In many instances predators leave clues to their identity when they have visited a poultry house. From these clues the poultry producer may be able to identify the culprit and take the necessary steps to prevent a reoccurrence.

Dogs: A dog usually kills chickens for the sport. Several dead birds with much mauling of the carcasses is usually evidence of a dog. Dogs usually visit the chicken pen during daylight hours rather than at night.

Mink/Weasel: Birds usually show signs of attack on the sides of the head if a mink or weasel has visited the poultry house. With these predators, several birds will probably be killed and piled neatly together. The back of the head and neck are frequently the only parts of the carcass consumed.

Raccoon: If a predator visits only once each 5 to 7 days and eats the head and the crop of the dead birds, a raccoon is probably responsible. Sometimes more than one bird will be killed at each visit.

Opossum: The opossum generally attacks only one bird at each visit. Usually, the bird’s abdomen has been eaten. Eggs may also be the object of the opossum’s raid on the chicken house.

Owl: The only likely culprit here is the great horned owl, which does sometimes attack poultry. One or two birds are usually killed, with the talons being used to pierce the brain. The owl will usually eat only the head and neck. Feathers found on a fence-post near the chicken house or pen may provide an additional clue.

Fox/Coyote: The old sayings about the sly fox were not by accident. The fox and the coyote are very smart and difficult to catch in the act of raiding the flock. Since birds are frequently carried away with little evidence left behind, the only way of determining losses may be a head count. Visits from these predators will usually be very early in the morning. Keeping birds in a secure pen or poultry house until late morning is good insurance against losses from a fox or coyote.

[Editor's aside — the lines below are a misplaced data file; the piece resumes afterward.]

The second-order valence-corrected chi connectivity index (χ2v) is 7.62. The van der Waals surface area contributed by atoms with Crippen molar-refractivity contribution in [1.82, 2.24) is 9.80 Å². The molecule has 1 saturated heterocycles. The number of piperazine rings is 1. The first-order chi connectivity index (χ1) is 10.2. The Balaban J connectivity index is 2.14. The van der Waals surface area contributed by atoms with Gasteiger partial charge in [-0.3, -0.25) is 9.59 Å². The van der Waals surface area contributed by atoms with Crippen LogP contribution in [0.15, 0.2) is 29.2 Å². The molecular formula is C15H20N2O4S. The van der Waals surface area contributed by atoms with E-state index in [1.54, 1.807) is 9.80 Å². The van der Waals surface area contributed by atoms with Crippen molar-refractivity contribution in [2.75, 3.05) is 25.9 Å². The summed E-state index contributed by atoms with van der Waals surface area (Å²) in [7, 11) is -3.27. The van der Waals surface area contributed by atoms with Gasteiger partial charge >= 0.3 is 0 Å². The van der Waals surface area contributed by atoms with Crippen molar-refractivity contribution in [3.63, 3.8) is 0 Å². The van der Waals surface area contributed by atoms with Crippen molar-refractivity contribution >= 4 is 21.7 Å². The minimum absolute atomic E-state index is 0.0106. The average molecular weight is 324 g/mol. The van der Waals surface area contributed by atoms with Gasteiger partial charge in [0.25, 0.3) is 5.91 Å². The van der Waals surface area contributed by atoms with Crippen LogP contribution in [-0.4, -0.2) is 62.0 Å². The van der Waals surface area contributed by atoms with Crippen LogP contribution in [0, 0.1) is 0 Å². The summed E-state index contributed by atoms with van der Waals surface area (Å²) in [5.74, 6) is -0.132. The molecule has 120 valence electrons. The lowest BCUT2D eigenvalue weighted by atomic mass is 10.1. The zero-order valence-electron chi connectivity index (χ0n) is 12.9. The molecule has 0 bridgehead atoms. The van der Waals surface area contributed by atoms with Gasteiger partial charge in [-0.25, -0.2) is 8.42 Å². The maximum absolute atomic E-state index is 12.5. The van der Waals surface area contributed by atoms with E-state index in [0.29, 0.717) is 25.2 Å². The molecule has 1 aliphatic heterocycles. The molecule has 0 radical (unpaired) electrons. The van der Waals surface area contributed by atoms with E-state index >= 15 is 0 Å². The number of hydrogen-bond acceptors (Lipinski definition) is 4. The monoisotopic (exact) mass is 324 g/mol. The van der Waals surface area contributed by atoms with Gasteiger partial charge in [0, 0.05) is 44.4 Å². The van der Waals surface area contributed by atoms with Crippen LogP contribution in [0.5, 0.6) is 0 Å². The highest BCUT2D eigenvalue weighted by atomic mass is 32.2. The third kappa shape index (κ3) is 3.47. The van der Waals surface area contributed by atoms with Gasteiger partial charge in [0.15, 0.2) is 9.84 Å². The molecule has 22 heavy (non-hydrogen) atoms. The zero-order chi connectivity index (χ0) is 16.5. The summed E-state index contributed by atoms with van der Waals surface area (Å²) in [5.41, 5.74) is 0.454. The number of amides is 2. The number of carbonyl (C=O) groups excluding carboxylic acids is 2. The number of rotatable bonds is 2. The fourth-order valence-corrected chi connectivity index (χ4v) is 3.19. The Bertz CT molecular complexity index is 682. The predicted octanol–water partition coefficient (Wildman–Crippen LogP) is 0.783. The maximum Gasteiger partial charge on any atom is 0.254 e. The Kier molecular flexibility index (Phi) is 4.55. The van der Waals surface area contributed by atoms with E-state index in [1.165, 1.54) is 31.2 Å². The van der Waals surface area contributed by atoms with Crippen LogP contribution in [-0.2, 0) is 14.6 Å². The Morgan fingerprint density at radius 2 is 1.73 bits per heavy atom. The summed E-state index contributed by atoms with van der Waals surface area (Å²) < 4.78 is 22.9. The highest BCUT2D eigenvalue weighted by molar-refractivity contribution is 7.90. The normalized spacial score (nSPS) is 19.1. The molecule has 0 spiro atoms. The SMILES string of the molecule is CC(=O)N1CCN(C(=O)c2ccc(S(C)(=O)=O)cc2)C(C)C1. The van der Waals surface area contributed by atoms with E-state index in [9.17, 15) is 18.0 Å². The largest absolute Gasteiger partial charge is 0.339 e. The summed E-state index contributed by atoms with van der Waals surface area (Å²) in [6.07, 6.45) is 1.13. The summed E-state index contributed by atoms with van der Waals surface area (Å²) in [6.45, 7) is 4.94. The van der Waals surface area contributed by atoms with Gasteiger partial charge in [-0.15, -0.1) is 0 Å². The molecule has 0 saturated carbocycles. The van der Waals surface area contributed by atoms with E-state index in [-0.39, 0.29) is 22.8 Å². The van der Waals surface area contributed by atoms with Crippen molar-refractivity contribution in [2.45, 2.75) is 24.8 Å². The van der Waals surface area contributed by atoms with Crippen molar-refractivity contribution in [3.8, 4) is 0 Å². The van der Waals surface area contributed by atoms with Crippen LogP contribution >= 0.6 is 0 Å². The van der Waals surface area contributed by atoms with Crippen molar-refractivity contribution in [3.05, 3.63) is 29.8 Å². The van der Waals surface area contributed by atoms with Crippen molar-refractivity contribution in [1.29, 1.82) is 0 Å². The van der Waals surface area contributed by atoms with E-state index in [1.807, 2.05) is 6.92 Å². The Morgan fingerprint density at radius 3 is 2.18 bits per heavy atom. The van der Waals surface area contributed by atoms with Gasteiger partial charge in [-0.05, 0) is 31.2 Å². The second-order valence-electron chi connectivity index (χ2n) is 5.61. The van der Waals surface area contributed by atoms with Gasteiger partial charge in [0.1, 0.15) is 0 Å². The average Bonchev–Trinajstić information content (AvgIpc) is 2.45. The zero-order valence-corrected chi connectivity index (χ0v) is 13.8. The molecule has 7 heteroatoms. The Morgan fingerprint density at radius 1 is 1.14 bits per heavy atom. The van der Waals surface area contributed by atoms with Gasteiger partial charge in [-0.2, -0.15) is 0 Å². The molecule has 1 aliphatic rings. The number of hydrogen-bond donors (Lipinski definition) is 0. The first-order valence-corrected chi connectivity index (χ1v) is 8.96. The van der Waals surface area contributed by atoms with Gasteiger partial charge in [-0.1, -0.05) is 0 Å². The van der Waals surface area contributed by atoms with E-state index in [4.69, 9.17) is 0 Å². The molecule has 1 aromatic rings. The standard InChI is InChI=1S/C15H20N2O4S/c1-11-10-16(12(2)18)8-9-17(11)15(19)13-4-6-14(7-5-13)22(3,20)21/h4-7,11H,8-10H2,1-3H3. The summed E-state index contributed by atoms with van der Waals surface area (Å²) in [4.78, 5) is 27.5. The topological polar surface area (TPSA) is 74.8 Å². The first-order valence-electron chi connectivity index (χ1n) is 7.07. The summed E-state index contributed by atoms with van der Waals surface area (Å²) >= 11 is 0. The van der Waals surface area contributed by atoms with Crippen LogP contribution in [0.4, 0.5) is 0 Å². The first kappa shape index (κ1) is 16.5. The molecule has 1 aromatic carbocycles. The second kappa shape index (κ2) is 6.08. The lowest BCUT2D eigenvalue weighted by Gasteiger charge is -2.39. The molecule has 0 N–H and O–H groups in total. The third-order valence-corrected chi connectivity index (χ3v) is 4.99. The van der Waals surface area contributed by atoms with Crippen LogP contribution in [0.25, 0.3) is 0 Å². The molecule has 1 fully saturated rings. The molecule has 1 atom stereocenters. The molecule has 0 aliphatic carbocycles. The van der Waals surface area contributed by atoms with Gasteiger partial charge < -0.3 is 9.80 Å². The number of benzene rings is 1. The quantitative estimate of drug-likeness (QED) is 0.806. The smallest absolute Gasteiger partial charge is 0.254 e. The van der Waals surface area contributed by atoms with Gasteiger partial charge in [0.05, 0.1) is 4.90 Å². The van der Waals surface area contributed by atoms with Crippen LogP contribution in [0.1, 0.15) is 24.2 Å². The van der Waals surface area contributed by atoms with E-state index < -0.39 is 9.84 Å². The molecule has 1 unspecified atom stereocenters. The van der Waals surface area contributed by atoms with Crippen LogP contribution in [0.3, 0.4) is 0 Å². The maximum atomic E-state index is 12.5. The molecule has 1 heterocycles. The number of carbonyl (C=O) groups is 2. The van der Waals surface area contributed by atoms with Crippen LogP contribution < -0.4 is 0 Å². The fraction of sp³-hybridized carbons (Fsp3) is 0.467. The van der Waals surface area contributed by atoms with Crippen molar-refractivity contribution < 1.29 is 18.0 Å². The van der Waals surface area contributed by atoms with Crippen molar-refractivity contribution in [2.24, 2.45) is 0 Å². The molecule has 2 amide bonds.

Skunks: Skunks do not usually attack adult birds. They may kill a few chicks and eat the abdomen. Eggs may also be the targets. If skunks have been in the poultry house the odor is usually a clue.

Humans: Unfortunately, there can be problems from people as well as animals. If birds are missing with very little evidence, particularly from a predator proof pen or house, the possibility of humans being involved should not be overlooked.

Preventing Repeat Visits

Determining the identity of the predator is essential in preventing repeat visits. Once identification has been made, appropriate steps can be taken. Eliminating the point of entry is the first deterrent and eliminating the source of the problem by trapping or other means is the second. Trapping should be done properly to minimize the chances of catching an innocent animal. Seeking advice from a wildlife specialist is desirable if individuals have no experience with trapping. Again, prevention is the best solution to the predator problem.


Joe Berry
Extension Poultry Specialist
Oklahoma Cooperative Extension,Oklahoma State University